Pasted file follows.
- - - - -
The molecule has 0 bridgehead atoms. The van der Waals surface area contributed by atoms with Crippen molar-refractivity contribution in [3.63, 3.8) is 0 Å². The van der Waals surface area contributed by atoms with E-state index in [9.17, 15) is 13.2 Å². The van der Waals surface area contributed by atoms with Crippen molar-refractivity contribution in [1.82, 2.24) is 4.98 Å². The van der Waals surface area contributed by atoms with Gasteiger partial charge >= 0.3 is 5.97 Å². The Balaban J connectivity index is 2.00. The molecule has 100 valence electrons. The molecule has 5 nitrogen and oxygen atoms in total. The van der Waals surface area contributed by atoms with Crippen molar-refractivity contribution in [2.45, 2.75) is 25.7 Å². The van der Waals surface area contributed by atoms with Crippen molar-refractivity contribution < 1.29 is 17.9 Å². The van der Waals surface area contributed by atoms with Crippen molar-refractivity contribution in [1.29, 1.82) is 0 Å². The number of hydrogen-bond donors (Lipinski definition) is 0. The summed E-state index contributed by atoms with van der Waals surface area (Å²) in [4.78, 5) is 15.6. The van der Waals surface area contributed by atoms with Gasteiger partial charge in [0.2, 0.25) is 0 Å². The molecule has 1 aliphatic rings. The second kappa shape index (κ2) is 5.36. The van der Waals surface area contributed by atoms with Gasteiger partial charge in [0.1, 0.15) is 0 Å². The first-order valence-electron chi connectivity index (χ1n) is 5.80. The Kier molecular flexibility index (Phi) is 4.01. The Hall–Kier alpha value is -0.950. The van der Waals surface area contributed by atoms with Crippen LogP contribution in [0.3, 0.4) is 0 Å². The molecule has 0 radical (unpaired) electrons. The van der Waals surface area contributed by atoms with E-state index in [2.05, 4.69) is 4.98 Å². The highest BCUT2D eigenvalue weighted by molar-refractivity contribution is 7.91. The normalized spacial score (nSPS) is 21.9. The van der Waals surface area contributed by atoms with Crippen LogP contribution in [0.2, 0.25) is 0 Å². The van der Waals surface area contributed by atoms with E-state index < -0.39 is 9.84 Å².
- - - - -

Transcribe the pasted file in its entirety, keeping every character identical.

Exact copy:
The molecule has 0 bridgehead atoms. The van der Waals surface area contributed by atoms with Crippen molar-refractivity contribution in [3.63, 3.8) is 0 Å². The van der Waals surface area contributed by atoms with E-state index in [9.17, 15) is 13.2 Å². The van der Waals surface area contributed by atoms with Crippen molar-refractivity contribution in [1.82, 2.24) is 4.98 Å². The van der Waals surface area contributed by atoms with Gasteiger partial charge >= 0.3 is 5.97 Å². The Balaban J connectivity index is 2.00. The molecule has 100 valence electrons. The molecule has 5 nitrogen and oxygen atoms in total. The van der Waals surface area contributed by atoms with Crippen molar-refractivity contribution in [2.45, 2.75) is 25.7 Å². The van der Waals surface area contributed by atoms with Crippen molar-refractivity contribution < 1.29 is 17.9 Å². The van der Waals surface area contributed by atoms with Crippen molar-refractivity contribution in [1.29, 1.82) is 0 Å². The number of hydrogen-bond donors (Lipinski definition) is 0. The summed E-state index contributed by atoms with van der Waals surface area (Å²) in [4.78, 5) is 15.6. The van der Waals surface area contributed by atoms with Gasteiger partial charge in [0.2, 0.25) is 0 Å². The molecule has 1 aliphatic rings. The second kappa shape index (κ2) is 5.36. The van der Waals surface area contributed by atoms with Gasteiger partial charge in [0.1, 0.15) is 0 Å². The first-order valence-electron chi connectivity index (χ1n) is 5.80. The Kier molecular flexibility index (Phi) is 4.01. The Hall–Kier alpha value is -0.950. The van der Waals surface area contributed by atoms with Crippen LogP contribution in [0.3, 0.4) is 0 Å². The molecule has 0 radical (unpaired) electrons. The van der Waals surface area contributed by atoms with E-state index in [2.05, 4.69) is 4.98 Å². The highest BCUT2D eigenvalue weighted by molar-refractivity contribution is 7.91. The normalized spacial score (nSPS) is 21.9. The van der Waals surface area contributed by atoms with Crippen LogP contribution in [0.2, 0.25) is 0 Å². The van der Waals surface area contributed by atoms with E-state index < -0.39 is 9.84 Å².